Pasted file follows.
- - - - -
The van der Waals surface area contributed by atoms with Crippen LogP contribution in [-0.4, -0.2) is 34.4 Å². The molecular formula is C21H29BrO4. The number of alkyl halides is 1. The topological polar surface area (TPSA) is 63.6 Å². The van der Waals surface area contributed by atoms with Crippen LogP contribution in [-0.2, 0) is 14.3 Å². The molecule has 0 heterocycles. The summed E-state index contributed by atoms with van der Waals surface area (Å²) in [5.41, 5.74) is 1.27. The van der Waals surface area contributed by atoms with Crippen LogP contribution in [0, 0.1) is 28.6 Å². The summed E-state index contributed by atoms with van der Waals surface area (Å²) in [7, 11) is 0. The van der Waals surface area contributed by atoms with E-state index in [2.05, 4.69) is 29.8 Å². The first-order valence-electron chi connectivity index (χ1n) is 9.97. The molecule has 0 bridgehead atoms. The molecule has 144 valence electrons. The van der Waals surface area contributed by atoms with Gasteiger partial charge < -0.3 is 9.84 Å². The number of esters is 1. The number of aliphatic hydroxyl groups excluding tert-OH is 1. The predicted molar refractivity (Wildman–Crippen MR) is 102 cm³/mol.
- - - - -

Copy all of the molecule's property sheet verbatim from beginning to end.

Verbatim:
The van der Waals surface area contributed by atoms with Crippen LogP contribution in [-0.4, -0.2) is 34.4 Å². The molecular formula is C21H29BrO4. The number of alkyl halides is 1. The topological polar surface area (TPSA) is 63.6 Å². The van der Waals surface area contributed by atoms with Crippen LogP contribution in [-0.2, 0) is 14.3 Å². The molecule has 0 heterocycles. The summed E-state index contributed by atoms with van der Waals surface area (Å²) in [5.41, 5.74) is 1.27. The van der Waals surface area contributed by atoms with Crippen LogP contribution in [0, 0.1) is 28.6 Å². The summed E-state index contributed by atoms with van der Waals surface area (Å²) in [7, 11) is 0. The van der Waals surface area contributed by atoms with E-state index in [2.05, 4.69) is 29.8 Å². The first-order valence-electron chi connectivity index (χ1n) is 9.97. The molecule has 0 bridgehead atoms. The molecule has 144 valence electrons. The van der Waals surface area contributed by atoms with Gasteiger partial charge < -0.3 is 9.84 Å². The number of esters is 1. The number of aliphatic hydroxyl groups excluding tert-OH is 1. The predicted molar refractivity (Wildman–Crippen MR) is 102 cm³/mol.